Thomas Brejcha, the president and founder of the Thomas More Society, which is representing Daleiden in the case, told the Register that the “litany of facts” pointing to bias on the part of the California attorneys general involved in the case is “telling.”
He emphasized that similar undercover journalistic endeavors have gone unnoticed by prosecutors in California.
“Never in the history of California has any journalist been prosecuted for a violation of this anti-eavesdropping law even though undercover stings, undercover recording is done almost routinely,” Brejcha said.
Felony charges for such practices were overkill, he argued, pointing out that the Los Angeles Times editorial board called the charges a “disturbing overreach.”
“It’s disturbingly aggressive for Becerra to apply this criminal statute to people who were trying to influence a contested issue of public policy, regardless of how sound or popular that policy may be,” the newspaper wrote in 2017.
Becerra and Harris did not respond to the Register’s requests for comment on the allegations of bias against them.
Brejcha was cautiously optimistic regarding the California Supreme Court’s review of the case.
“This kind of thing doesn’t happen very often, where the California Supreme Court puts a stop the business day before a two-week evidentiary hearing in a criminal felony case,” he noted. “There’s obviously something about this case that definitely has caught their eye, and that’s very promising for the defendants, but we just don’t know.”
Mat Staver, the founder and chairman of Liberty Counsel, agreed that the halt in the proceedings was “significant.”
“The court at the eleventh hour stopped a two-week trial that was coming up,” he told the Register. “I take that as a sign that they’re taking a look at this. There’s some significant legal issues that have been overlooked or ignored by the lower court judge on this and in other matters, as well.”
Staver pointed to other instances of bias on the part of Becerra, in addition to those documented in Liberty Counsel’s motion, such as the attorney general allowing Planned Parenthood to attempt to join the prosecution in the case under a 2008 California’s victims-rights law, Marsy’s Law.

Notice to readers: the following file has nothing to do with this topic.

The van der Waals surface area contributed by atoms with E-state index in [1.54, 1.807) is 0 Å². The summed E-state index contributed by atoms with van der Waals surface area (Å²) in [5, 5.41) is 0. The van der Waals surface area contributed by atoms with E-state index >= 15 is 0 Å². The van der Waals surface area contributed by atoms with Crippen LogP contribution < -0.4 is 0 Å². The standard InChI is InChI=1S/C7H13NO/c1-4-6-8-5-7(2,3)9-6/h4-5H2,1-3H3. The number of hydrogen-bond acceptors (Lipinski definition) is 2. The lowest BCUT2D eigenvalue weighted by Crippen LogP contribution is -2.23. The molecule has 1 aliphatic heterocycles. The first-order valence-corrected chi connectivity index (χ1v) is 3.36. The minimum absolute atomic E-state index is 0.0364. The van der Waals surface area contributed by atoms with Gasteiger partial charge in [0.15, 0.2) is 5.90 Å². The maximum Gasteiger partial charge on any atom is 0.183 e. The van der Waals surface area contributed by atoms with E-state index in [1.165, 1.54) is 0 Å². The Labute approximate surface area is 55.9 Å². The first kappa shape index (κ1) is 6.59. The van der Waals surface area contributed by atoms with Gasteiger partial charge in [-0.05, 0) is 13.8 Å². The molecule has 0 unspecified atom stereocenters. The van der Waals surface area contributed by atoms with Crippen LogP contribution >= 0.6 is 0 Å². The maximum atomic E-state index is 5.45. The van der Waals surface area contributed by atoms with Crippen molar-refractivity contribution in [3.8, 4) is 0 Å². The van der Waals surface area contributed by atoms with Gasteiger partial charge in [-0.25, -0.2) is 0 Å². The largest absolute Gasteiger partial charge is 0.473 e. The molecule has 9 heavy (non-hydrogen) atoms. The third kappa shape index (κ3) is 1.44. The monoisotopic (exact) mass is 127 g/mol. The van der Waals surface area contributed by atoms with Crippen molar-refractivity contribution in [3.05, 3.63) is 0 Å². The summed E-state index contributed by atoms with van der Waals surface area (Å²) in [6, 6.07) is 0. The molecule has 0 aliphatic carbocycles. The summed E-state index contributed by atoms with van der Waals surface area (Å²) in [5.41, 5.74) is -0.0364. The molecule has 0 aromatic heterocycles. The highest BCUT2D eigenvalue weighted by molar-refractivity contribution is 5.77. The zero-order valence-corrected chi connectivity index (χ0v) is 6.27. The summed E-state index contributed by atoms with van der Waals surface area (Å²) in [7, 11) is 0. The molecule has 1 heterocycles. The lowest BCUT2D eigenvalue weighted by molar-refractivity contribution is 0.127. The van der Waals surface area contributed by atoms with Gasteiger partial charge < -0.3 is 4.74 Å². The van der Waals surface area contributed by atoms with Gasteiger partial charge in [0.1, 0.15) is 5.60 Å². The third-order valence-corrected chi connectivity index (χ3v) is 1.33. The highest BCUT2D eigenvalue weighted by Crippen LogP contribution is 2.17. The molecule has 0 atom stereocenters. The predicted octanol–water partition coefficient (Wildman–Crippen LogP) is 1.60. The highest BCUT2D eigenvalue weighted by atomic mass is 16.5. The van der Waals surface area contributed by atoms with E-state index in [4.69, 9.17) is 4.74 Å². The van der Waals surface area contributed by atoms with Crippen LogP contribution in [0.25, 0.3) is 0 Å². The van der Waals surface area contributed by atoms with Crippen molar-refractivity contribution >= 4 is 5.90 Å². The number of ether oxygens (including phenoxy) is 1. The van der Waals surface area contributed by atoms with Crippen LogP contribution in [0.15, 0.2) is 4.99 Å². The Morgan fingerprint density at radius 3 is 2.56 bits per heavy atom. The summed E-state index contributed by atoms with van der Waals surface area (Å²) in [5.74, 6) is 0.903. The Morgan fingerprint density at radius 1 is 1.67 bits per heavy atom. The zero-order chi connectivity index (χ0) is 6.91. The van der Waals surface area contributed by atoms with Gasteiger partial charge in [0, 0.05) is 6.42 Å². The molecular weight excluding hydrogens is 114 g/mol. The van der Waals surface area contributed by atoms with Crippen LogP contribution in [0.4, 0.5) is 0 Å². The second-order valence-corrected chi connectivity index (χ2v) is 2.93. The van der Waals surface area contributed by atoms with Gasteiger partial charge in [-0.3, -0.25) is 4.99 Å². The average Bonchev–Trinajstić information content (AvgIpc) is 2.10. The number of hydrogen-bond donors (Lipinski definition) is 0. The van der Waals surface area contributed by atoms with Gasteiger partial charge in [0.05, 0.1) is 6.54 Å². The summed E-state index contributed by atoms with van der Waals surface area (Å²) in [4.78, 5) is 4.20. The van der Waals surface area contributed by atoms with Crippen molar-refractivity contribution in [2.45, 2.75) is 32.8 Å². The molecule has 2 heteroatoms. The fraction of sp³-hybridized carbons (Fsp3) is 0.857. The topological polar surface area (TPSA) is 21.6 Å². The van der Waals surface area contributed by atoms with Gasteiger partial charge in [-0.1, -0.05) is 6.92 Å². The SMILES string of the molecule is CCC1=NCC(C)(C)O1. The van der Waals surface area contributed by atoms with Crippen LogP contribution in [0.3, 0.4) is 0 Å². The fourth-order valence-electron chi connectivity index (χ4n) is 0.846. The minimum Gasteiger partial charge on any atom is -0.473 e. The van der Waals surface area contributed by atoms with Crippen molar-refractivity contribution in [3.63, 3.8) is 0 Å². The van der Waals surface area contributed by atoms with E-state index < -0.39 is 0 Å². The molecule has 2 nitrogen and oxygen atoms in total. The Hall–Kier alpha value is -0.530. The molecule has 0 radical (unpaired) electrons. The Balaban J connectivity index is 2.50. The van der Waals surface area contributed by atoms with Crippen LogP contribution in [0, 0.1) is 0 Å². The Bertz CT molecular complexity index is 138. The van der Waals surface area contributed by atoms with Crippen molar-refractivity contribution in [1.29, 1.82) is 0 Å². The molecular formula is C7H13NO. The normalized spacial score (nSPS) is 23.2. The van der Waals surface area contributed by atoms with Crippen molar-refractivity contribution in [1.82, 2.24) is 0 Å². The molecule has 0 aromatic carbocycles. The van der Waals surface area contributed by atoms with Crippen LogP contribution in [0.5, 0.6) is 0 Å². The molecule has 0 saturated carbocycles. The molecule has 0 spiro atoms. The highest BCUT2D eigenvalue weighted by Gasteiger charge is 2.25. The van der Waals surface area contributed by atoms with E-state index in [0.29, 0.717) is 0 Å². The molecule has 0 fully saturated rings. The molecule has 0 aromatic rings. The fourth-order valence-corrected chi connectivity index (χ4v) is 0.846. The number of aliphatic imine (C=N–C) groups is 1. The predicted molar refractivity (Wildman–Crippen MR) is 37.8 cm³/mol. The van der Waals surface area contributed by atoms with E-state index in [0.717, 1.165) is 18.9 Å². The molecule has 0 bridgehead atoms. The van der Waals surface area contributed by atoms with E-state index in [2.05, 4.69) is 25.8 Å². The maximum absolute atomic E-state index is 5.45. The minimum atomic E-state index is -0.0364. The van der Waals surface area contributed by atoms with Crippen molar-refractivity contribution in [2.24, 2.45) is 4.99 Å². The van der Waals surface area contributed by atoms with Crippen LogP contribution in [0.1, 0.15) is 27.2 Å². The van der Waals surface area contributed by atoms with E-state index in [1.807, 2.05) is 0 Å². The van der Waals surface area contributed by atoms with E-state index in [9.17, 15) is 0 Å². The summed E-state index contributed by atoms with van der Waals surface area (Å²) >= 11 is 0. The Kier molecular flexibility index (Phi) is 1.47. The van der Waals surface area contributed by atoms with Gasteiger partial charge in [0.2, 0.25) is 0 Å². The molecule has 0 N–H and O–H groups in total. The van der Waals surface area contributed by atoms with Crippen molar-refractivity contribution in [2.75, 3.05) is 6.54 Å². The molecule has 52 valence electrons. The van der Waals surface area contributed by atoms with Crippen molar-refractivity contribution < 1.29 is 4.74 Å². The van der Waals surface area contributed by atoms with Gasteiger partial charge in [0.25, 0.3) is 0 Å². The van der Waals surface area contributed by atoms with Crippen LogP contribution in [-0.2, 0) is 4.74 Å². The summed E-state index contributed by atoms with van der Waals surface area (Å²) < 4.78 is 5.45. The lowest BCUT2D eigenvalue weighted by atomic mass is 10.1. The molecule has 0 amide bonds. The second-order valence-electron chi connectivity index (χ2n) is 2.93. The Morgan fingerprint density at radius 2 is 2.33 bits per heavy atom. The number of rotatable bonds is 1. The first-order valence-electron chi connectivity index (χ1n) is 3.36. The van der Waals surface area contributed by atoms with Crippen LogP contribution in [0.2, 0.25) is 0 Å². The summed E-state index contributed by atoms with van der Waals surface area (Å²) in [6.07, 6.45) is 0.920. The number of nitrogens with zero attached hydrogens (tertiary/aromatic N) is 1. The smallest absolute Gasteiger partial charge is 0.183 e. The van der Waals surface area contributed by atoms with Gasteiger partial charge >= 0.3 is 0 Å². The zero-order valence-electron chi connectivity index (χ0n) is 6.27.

“Planned Parenthood and NARAL and some of the other pro-abortion groups: They wanted to intervene in the case; the attorney general didn’t oppose that,” he emphasized. “We’re talking about a private individual [Planned Parenthood] who has a vested interest in another civil matter that they filed against Sandra Merritt and David Daleiden for millions of dollars in damages, and they wanted to intervene and become part of the prosecution.”
State superior court Judge Christopher Hite rejected that attempt by the abortion groups, but Staver called the attorney general’s support of such an attempt “extraordinary.”
“Never in the history of California has the state of California ever prosecuted journalists for undercover videos,” he added. “It’s selective prosecution solely because of Planned Parenthood.”
David Daleiden also commented in a brief statement to the Register on the political-bias claims in the case.
“Planned Parenthood purchased this bogus prosecution from Kamala Harris and her successor, Xavier Becerra, and the California attorney general’s office,” he alleged. “This legally unsupported case is a flagrant attack on the civil and constitutional rights of citizen journalists and all Americans and must be thrown out immediately.”
Lauretta Brown is a Register staff writer.